OBAMA: I am pro-choice. I believe in Roe v. Wade, and I come to that conclusion not because I'm pro-abortion, but because, ultimately, I don't think women make these decisions casually. I think they -- they wrestle with these things in profound ways, in consultation with their pastors or their spouses or their doctors or their family members. And so, for me, the goal right now should be -- and this is where I think we can find common ground.

And, by the way, I have now inserted this into the Democratic party platform, is how do we reduce the number of abortions? The fact is that although we have had a president who is opposed to abortion over the last eight years, abortions have not gone down.

WARREN: What's been your greatest moral failure, and what has been the great -- what do you think is the greatest moral failure of America?

MCCAIN: They don't get any easier.


WARREN: No, they don't get any easier.


MCCAIN: My greatest moral failing -- and I have been a very imperfect person -- is the failure of my first marriage. It's my greatest moral failure.

I think America's greatest moral failure has been. Throughout our existence, perhaps we have not devoted ourselves to causes greater than our self-interests, although we've been at the best at it of everybody in the world.

I think after 9/11, my friends, instead of telling people to go shopping or take a trip, we should have told Americans to join the Peace Corps, AmeriCorps, the military, expand our volunteers, expand what you're doing...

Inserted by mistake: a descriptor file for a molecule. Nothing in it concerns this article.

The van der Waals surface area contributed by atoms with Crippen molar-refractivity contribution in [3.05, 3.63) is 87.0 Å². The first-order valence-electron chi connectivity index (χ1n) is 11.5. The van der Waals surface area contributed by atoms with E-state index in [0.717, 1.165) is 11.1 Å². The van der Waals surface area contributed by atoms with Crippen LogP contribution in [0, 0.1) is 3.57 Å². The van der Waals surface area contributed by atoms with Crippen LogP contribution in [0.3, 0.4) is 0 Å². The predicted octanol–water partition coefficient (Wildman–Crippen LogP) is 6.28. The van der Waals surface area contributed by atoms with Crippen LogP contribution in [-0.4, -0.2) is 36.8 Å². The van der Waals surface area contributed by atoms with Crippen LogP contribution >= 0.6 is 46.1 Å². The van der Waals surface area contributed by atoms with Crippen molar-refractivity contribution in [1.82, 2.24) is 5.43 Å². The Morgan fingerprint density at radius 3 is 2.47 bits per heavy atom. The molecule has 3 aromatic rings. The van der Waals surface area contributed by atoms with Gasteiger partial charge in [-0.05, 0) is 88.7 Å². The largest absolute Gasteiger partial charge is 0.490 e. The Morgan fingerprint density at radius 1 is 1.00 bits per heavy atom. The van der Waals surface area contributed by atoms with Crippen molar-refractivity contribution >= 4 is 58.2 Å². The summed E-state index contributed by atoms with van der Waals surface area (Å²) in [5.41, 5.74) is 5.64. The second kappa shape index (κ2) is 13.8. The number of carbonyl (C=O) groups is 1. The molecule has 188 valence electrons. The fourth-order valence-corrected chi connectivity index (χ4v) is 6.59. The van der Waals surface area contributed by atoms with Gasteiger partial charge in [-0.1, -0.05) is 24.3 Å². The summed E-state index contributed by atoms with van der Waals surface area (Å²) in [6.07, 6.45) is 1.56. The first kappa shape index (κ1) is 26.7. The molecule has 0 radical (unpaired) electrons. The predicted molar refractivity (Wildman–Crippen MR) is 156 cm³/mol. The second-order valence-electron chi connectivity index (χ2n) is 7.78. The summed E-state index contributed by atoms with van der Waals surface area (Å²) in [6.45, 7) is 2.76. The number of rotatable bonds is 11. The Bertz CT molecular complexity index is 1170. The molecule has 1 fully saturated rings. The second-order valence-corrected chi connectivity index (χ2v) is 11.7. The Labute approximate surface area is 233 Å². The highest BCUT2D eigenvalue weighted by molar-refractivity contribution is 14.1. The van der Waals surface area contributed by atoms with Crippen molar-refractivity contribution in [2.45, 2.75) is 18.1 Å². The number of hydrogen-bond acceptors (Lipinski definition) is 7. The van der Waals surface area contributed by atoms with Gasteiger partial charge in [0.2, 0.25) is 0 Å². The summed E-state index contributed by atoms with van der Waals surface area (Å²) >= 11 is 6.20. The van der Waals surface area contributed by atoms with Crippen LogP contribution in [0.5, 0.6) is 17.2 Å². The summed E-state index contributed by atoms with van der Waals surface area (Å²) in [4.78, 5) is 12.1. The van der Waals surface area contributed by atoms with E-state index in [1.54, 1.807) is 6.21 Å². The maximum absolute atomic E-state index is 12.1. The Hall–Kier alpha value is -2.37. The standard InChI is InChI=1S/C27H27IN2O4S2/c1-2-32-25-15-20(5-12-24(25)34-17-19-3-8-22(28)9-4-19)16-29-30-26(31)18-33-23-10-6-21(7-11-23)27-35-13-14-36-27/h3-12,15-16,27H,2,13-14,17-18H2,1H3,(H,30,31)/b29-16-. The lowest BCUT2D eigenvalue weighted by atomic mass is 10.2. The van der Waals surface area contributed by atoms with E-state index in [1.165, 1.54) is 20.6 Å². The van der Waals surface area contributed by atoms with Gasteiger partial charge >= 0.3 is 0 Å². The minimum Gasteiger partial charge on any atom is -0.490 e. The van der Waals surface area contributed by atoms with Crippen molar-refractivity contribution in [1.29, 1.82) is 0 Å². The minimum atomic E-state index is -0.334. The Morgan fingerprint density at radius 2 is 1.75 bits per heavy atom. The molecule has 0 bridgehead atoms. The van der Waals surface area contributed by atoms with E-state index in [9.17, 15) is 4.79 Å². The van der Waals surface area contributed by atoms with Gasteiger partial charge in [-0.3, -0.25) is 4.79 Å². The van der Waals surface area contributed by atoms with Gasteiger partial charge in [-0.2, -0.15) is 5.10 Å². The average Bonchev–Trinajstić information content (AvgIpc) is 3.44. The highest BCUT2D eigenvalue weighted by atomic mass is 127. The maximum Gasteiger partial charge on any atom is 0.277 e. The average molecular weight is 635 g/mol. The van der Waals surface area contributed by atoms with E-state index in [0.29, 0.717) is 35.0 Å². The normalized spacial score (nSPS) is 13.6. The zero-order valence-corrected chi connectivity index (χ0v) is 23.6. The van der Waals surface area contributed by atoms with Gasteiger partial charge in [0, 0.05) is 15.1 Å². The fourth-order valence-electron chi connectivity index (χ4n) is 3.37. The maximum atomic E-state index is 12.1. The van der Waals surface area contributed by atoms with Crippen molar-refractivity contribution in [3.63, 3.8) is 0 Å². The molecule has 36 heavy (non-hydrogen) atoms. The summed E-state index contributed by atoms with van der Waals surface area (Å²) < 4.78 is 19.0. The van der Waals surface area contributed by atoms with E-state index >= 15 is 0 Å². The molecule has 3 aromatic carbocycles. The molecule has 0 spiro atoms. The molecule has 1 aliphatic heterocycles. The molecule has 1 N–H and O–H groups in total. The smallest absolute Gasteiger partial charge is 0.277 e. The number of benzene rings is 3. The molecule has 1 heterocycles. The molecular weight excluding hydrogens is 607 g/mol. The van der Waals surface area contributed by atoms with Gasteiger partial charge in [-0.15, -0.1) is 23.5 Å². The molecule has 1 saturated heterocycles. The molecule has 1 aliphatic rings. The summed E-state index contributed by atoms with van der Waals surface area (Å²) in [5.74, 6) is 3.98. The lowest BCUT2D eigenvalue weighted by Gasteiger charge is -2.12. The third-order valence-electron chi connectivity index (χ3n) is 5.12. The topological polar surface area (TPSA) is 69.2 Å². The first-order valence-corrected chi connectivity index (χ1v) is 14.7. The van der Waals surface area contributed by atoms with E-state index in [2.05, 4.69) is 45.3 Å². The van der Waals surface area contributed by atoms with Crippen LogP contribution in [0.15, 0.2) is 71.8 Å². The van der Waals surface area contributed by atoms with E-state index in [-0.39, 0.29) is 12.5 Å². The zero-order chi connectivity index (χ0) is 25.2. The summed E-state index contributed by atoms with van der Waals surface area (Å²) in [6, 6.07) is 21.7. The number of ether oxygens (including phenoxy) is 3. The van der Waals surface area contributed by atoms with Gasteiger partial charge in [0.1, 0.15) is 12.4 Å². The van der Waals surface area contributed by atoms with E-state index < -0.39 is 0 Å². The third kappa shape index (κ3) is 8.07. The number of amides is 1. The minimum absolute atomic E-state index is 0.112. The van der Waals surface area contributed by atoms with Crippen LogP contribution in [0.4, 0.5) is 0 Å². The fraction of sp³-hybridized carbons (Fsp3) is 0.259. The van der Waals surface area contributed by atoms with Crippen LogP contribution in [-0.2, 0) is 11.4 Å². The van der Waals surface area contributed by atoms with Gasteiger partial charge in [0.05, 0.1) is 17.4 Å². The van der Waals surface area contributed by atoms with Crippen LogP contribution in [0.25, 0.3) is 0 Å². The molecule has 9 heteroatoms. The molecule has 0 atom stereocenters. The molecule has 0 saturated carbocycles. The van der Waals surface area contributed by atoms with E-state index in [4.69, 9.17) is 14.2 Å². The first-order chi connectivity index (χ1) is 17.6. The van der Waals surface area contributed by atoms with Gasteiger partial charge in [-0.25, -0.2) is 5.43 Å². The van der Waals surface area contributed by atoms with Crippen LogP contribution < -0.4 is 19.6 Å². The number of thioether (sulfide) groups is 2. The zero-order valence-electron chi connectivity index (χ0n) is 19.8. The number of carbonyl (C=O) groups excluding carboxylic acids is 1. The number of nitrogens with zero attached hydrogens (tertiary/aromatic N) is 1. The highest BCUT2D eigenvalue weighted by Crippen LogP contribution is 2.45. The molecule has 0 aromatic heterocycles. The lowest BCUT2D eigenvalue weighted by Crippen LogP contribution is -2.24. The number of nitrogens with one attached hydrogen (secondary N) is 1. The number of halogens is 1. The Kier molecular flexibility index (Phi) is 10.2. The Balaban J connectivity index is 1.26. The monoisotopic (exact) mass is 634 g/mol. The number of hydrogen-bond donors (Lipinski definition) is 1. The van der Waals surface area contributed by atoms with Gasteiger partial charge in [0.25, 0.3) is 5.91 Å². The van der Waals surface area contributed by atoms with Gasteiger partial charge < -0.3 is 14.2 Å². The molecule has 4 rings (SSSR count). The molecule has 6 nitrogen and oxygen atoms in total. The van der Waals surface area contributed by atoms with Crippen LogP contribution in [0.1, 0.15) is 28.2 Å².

MCCAIN: ... expand what you're doing.

A little pandering here. The first words of your very successful book is "This is not about you." You know what that also means? Serve a cause greater than your self-interests.


OBAMA: I had a difficult youth. My father wasn't in the house. I have written about this. You know, there were times where I experimented with drugs. I drank in my teenage years. And what I traced this to is a certain selfishness on my part. I was so obsessed with me and, you know, the reasons that I might be dissatisfied that I couldn't focus on other people. And I think the process for me of growing up was to recognize that it's not about me.


BROWN: More now on faith and politics.

Saturday's forum was a chance for McCain and Obama to reach conservative Christian voters. Tonight, we're pulling out the scorecards.

And joining me now, Tony Campolo, founder of the Evangelical Association for Promotion of Education and professor emeritus at Eastern University. I hope I got all that right.


BROWN: Also, Tony Perkins here with me, president of the Family Research Council and author of "Personal Faith, Public Policy," joining me in the studio.

And, Tony, let me ask you just generally to start us off. What did you think about McCain's performance? In the past, I know you have expressed some skepticism about his ability to connect with evangelicals.

TONY PERKINS, PRESIDENT, FAMILY RESEARCH COUNCIL: I think he did a -- an outstanding job Saturday night. There -- it was the closest look we have had at contrast thus far in this presidential election between the two candidates.

I think he -- he was very concise, very direct in answering the questions. I think he gained a lot of ground in Saturday night's forum. And now it's up to him to sustain that gain that he's made by -- by moving forward and enunciating how these views are going to play out in his administration.

BROWN: Tony Campolo, what about Obama? He spoke openly of his religious faith. Some say he was vague, though, on some issues crucial to many social conservatives.